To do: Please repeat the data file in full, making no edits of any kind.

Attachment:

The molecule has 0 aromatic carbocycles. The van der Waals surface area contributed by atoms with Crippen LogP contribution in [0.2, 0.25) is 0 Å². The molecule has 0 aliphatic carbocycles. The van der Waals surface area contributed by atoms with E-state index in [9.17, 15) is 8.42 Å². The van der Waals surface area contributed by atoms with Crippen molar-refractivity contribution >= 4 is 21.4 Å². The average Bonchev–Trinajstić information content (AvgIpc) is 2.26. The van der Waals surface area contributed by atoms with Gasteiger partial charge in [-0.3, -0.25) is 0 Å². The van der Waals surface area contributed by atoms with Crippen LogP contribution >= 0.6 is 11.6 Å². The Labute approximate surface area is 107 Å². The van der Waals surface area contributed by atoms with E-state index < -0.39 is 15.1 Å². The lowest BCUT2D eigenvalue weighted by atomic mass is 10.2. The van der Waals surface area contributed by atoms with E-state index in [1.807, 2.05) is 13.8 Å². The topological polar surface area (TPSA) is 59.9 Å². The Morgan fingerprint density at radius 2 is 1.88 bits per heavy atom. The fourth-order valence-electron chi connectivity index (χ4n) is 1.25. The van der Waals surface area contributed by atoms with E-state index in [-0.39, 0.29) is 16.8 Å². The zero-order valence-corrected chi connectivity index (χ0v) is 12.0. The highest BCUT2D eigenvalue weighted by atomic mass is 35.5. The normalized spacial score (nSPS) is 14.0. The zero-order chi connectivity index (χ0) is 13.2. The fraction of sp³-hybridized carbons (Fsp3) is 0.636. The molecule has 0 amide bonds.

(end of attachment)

The molecule has 0 aromatic carbocycles. The van der Waals surface area contributed by atoms with Crippen LogP contribution in [0.2, 0.25) is 0 Å². The molecule has 0 aliphatic carbocycles. The van der Waals surface area contributed by atoms with E-state index in [9.17, 15) is 8.42 Å². The van der Waals surface area contributed by atoms with Crippen molar-refractivity contribution >= 4 is 21.4 Å². The average Bonchev–Trinajstić information content (AvgIpc) is 2.26. The van der Waals surface area contributed by atoms with Gasteiger partial charge in [-0.3, -0.25) is 0 Å². The van der Waals surface area contributed by atoms with Crippen LogP contribution >= 0.6 is 11.6 Å². The Labute approximate surface area is 107 Å². The van der Waals surface area contributed by atoms with E-state index < -0.39 is 15.1 Å². The lowest BCUT2D eigenvalue weighted by atomic mass is 10.2. The van der Waals surface area contributed by atoms with E-state index in [1.807, 2.05) is 13.8 Å². The topological polar surface area (TPSA) is 59.9 Å². The Morgan fingerprint density at radius 2 is 1.88 bits per heavy atom. The fourth-order valence-electron chi connectivity index (χ4n) is 1.25. The van der Waals surface area contributed by atoms with E-state index in [-0.39, 0.29) is 16.8 Å². The zero-order valence-corrected chi connectivity index (χ0v) is 12.0. The highest BCUT2D eigenvalue weighted by atomic mass is 35.5. The normalized spacial score (nSPS) is 14.0. The zero-order chi connectivity index (χ0) is 13.2. The fraction of sp³-hybridized carbons (Fsp3) is 0.636. The molecule has 0 amide bonds.